Touring the West is a geologist’s dream. Not that I’m a professional geologist, but I suppose I could be called an amateur. I took several science classes in college and got to take fascinating field trips around Texas collecting cool rock specimens and seeing God’s varied Creation. However, we learned the evolutionary model of an old earth based on millions of years. I never understood how to fit in the geology I learned with the 6 days of Creation and 1 day of rest in the Bible. I believed the Bible first, but couldn’t explain the geology. Over the years, I’ve learned a great deal of Creationism, from a medical doctor at our church and various ministries across America, including a guest speaker at last year’s homeschool bookfair. Dave Nutting from Grand Junction, CO took us through a great slide show of the Grand Canyon and other geological features in the West and explained geology from the Creationist viewpoint.
Dave Nutting told us that the Grand Canyon theoretically formed after Noah’s flood, when massive lakes formed as a result of the Flood in the Utah, Nevada, Colorado area. They evenutally collapsed and that huge flood created the Grand Canyon. Something about that also created the Petrified Forest nearby. I got to see that when I was a little girl and it was fascinating to see huge tree stumps laying on their side scattered throughout the desert. He showed slides of Mt. St. Helens. During the eruption, a lake collapsed and created a canyon in hours. As a result of the destruction there, a petrified forest is quickly in the makings there too. I told him that we were going to Palo Duro Canyon and he said to look on a map and there is a large lake to the north, Lake Merideth. He thinks a long time ago that was a larger lake that collapsed and formed the canyon.
As we hiked in Palo Duro Canyon last year, we thought about how it was formed quickly from a possible lake collapse. We looked at uniquely shaped rocks, which tell a story of wind erosion, and the constant temperature change between winter’s freeze and summer’s searing heat. The plant life is incredible, because it is completely different from the tableland above. Before you drive into the canyon, you see nothing but flat land for as far as the eye can see. The sky is the largest that I’ve ever seen it. It reminds me of Laura Ingalls Wilder’s book, Little House on the Prairie, where she describes the enormous sky that made her feel small. Then as we approached the canyon, the land suddenly disappeared and we drove down a narrow steep road into the bottomlands. Trees and shrubs abound. Above was farmland; below we were looking for interesting animal life. The most impressive rock formation carved by the wind is the Lighthouse, which is seen in the picture on the homepage of the link I put in my blog below. Texas history abounds here. From Spanish explorers to Charles Goodnight, a cowboy who had a nearby ranch and invented the chuck wagon. Famous Indian battles occurred here, resisting the move to Indian Territory in Oklahoma.
Six years ago we visited the Royal Gorge in Colorado. We took a train ride, rode to the edge and peeked down into the gorge. That was awesome!
Part of the charm of touring the West is the amazing geological features in God’s Creation. It does get frustrating that every park and nearly every book uses the Old Earth Evolutionary method of dating. My son even got into a debate with a park ranger about it. I’ve told my children that in the end, they need to stand firm with their faith. They know the Bible is true. Usually the main difference between the Old Earth Model and the Young Earth model is the time frame. I told them to skip the billions of years and think Great Flood of Noah’s time. In the end, they are free to enjoy, understand from a Young Earth view and praise God for His Creation, all of which they love to do.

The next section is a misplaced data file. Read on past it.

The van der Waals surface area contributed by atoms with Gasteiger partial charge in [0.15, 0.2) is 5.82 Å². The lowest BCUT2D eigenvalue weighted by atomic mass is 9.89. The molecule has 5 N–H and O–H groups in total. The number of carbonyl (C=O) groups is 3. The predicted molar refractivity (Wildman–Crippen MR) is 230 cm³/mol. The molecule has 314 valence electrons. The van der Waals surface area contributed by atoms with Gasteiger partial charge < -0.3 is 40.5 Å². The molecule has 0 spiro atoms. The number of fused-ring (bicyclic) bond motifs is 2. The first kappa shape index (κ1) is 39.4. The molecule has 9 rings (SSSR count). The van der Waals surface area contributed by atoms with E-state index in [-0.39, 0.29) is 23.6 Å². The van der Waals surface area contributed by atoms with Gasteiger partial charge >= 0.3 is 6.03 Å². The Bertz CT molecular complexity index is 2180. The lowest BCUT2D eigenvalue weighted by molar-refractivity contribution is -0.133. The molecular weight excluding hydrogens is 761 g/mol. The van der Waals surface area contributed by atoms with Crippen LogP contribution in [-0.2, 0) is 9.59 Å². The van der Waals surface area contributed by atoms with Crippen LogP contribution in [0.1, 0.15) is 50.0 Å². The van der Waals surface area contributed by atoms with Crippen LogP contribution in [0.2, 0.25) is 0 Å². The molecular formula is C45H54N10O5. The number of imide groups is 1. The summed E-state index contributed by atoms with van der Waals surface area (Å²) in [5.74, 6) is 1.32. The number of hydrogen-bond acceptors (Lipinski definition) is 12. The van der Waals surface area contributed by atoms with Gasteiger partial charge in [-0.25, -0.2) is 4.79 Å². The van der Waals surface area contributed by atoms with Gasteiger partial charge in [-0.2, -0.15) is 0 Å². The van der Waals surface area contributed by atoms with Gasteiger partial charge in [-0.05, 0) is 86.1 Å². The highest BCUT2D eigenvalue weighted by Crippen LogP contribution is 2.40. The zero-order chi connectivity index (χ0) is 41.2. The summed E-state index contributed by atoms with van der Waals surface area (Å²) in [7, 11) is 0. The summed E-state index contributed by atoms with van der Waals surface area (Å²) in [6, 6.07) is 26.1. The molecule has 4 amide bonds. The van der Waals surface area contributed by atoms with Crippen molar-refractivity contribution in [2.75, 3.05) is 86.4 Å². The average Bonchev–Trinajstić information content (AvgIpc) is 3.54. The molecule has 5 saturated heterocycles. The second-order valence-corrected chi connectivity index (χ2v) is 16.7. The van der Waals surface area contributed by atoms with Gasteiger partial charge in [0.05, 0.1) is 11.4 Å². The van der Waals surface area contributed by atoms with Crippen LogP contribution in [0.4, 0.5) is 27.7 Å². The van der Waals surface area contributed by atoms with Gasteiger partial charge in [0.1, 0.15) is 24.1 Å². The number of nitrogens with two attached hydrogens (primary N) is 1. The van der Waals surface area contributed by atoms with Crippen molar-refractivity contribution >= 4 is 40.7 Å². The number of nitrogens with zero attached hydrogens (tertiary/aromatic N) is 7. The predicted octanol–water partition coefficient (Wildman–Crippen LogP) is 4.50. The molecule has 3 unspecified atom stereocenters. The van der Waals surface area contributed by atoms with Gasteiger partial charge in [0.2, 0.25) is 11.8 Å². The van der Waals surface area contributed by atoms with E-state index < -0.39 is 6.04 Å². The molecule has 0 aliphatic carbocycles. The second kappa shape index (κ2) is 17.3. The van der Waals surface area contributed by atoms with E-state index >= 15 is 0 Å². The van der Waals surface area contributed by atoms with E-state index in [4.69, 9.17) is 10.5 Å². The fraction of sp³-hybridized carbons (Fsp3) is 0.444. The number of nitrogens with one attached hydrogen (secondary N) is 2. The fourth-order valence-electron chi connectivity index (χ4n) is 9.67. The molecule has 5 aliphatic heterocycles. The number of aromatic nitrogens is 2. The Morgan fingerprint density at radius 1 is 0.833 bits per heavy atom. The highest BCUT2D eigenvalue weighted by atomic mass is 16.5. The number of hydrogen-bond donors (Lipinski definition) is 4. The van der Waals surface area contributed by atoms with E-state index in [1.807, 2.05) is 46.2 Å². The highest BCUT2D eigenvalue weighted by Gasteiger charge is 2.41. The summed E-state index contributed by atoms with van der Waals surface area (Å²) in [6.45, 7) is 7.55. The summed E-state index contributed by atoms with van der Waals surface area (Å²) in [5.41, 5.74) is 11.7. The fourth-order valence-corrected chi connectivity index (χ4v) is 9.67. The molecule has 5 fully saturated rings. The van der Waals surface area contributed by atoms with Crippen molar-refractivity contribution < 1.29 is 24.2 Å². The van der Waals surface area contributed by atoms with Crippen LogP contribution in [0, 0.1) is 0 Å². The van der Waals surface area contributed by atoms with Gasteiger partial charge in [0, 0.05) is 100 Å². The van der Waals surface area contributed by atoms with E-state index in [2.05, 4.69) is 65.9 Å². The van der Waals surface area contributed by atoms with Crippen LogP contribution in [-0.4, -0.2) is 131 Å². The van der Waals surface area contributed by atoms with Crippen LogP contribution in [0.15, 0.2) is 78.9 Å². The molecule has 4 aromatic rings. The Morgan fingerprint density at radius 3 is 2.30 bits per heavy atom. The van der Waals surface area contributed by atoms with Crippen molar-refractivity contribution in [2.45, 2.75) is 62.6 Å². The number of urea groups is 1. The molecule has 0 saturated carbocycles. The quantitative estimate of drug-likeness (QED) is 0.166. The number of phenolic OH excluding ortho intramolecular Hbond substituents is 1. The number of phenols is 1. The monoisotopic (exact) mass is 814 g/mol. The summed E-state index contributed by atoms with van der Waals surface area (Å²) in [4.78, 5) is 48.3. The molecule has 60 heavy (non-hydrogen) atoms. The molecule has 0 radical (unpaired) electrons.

I walked away understanding the Young Earth (Creationist) versus Old Earth (evolutionary) models. The Old Earth model says canyons and such were formed slowly over millions of years by gently flowing streams. Hmmmmm, that never seemed logical to me. The Young Earth model says God created the Earth completely in six days and rested on the seventh. I am willing to let God be God; I know He is powerful enough to do it all in six days. What an awesome thought. Before the flood, the earth looked vastly different than it is today. Hmmmm, I thought all the mountains and canyons were created in the first week. But Creationists theorize that because of the flood, there were vast changes to the atmosphere and massive earthquakes, volcanic eruptions and mountain building. Okay, this is making sense to me. The Great Flood created massive changes in the earth. It was destructive, not gentle or passive. We can look at floods today and the changes they create to get a tiny sense of what the Great Flood did. That made sense to me, because several years ago, our area had a 100-year flood and there were massive changes to the surrounding areas. Floods carve out the land quickly. Still wondering about the Ice Age, I used The Geology Book by Dr. John Morris when I taught Tapestry of Grace’s Year 1 Week 4 (from Creation to the Flood) to my children. The Creationist theory is that after the flood, the land took a while to settle down (still have earthquakes and such today) and parts of the world went through the Ice Age. Suddenly, it all made sense! This year, our trip to the West was fresh, because now we better understood the geology of different areas. The world’s highest suspension bridge was built over the quickly water carved feature. DH considered driving on that this year. Gulp! Then he suggested riding the arial tram over the gorge. Oh no, that I cannot bring myself to do, to sway over a deep gorge like that! There is also a train ride in the bottom of the gorge, which we considered, but in the end we ran out of time to do.